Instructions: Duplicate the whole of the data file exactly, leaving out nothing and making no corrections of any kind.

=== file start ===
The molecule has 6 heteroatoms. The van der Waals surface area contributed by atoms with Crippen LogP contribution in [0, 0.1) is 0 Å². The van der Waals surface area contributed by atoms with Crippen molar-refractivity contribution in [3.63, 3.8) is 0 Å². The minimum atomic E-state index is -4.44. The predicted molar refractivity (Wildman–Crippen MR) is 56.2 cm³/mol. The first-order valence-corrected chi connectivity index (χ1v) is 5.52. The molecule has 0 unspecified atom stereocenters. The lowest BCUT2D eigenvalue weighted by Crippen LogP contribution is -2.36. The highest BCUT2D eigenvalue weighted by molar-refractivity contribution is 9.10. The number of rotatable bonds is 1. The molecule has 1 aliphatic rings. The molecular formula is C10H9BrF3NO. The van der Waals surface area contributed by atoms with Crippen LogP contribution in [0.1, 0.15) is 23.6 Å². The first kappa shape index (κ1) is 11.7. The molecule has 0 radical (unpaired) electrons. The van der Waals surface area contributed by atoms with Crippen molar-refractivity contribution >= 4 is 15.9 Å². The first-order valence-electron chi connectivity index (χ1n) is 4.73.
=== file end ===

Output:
The molecule has 6 heteroatoms. The van der Waals surface area contributed by atoms with Crippen LogP contribution in [0, 0.1) is 0 Å². The van der Waals surface area contributed by atoms with Crippen molar-refractivity contribution in [3.63, 3.8) is 0 Å². The minimum atomic E-state index is -4.44. The predicted molar refractivity (Wildman–Crippen MR) is 56.2 cm³/mol. The first-order valence-corrected chi connectivity index (χ1v) is 5.52. The molecule has 0 unspecified atom stereocenters. The lowest BCUT2D eigenvalue weighted by Crippen LogP contribution is -2.36. The highest BCUT2D eigenvalue weighted by molar-refractivity contribution is 9.10. The number of rotatable bonds is 1. The molecule has 1 aliphatic rings. The molecular formula is C10H9BrF3NO. The van der Waals surface area contributed by atoms with Crippen LogP contribution in [0.1, 0.15) is 23.6 Å². The first kappa shape index (κ1) is 11.7. The molecule has 0 radical (unpaired) electrons. The van der Waals surface area contributed by atoms with Crippen molar-refractivity contribution >= 4 is 15.9 Å². The first-order valence-electron chi connectivity index (χ1n) is 4.73.